* Govt revokes permit to build wind park
* Permit had been given to unit of U.S. company
* Grid operator had appealed decision to give permit
By Maja Zuvela
SARAJEVO, June 24 (Reuters) - Authorities in Serbia have revoked a permit for the local subsidiary of a U.S. renewable energy company to build a 300-million-euro ($408 million) wind park, under challenge by the electricity grid operator.
Continental Wind Serbia, a subsidiary of Continental Wind Partners, planned to start construction this year on the 145 megawatt (MW) wind park, but Serbia’s construction ministry said late on Monday it had revoked the construction permit.
The company planned to add another smaller farm costing 150 million euros at a later stage. The two combined would be capable of meeting around 7 percent of Serbia’s annual energy demand and help diversify the country away from coal, the company said.
Serbian grid operator Elektromreze Srbije (EMS) had appealed against the project, in a dispute over who would own the power transformer station that would connect the park to the grid. The construction ministry overruled a regional authority’s decision to grant the permit, saying the decision violated EMS’s rights on ownership.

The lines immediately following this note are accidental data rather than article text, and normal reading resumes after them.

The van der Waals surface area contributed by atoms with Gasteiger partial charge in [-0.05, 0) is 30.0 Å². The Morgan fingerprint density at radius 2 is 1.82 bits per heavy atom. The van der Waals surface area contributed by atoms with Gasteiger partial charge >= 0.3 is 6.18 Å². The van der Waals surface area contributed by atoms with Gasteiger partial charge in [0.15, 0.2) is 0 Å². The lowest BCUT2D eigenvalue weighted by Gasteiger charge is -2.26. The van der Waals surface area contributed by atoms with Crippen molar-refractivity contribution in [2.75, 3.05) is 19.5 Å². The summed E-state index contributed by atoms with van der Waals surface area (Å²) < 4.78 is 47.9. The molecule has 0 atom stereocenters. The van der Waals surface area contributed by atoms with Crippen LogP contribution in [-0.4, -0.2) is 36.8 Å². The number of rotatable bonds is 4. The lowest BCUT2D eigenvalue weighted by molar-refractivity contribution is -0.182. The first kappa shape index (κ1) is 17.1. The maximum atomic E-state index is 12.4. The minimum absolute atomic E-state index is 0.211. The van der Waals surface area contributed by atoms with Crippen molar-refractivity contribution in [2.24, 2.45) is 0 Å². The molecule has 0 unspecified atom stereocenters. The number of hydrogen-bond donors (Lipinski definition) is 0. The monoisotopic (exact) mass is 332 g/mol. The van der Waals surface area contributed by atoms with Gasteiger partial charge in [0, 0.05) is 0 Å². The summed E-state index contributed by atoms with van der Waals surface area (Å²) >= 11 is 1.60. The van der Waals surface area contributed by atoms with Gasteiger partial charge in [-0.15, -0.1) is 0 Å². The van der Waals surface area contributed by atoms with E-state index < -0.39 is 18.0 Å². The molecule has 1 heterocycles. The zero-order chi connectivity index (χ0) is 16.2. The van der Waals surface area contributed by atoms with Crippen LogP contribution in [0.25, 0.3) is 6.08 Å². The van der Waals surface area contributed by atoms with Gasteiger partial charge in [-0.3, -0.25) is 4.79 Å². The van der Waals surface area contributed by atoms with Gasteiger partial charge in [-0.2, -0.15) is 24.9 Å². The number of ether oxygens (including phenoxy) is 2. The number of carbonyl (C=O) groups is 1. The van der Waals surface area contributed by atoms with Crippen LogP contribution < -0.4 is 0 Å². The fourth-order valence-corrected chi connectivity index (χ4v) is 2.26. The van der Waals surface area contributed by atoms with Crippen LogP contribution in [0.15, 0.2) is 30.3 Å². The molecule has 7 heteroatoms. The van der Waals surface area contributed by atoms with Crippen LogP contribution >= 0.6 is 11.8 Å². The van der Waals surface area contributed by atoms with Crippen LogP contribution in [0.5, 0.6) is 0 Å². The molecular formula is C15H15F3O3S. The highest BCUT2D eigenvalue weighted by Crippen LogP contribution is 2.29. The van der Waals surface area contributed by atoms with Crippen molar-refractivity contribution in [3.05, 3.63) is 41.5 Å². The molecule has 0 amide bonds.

“We are stunned by such a decision and we are trying to find some solution, especially for the fact that it may affect the entire wind industry in Serbia because all permits were issued in the same manner,” Ana Brnabic, general manager of Continental Wind Serbia, told Reuters on Tuesday.
While EMS had challenged Continental Wind Serbia’s right to build the wind park, it also said on Tuesday that current legislation, requiring energy project developers to hand over ownership of all high-voltage facilities to EMS as the sole operator of the grid, posed problems.
“This means that under current law many developers will find it difficult to secure loans for their projects because facilities, such as power transformer stations, cannot be registered as the investor’s ownership,” an EMS official, who spoke on condition of anonymity, told Reuters.
“The only way out of this limbo is a change in the regulatory framework.”
The construction ministry said it recognised the problem in the existing law and that an upcoming new law on planning and energy would try to streamline the procedure. However, energy developers fear it may delay their plans as they will be required to seek new permits.
Brnabic, who also heads Serbia’s Wind Energy Association, said that red tape and an opaque regulatory framework could scare off investors and hamper Serbia’s objective to secure 27 percent of total energy consumption from renewables by 2020. ($1 = 0.7357 euros) (Editing by Matt Robinson and Susan Fenton)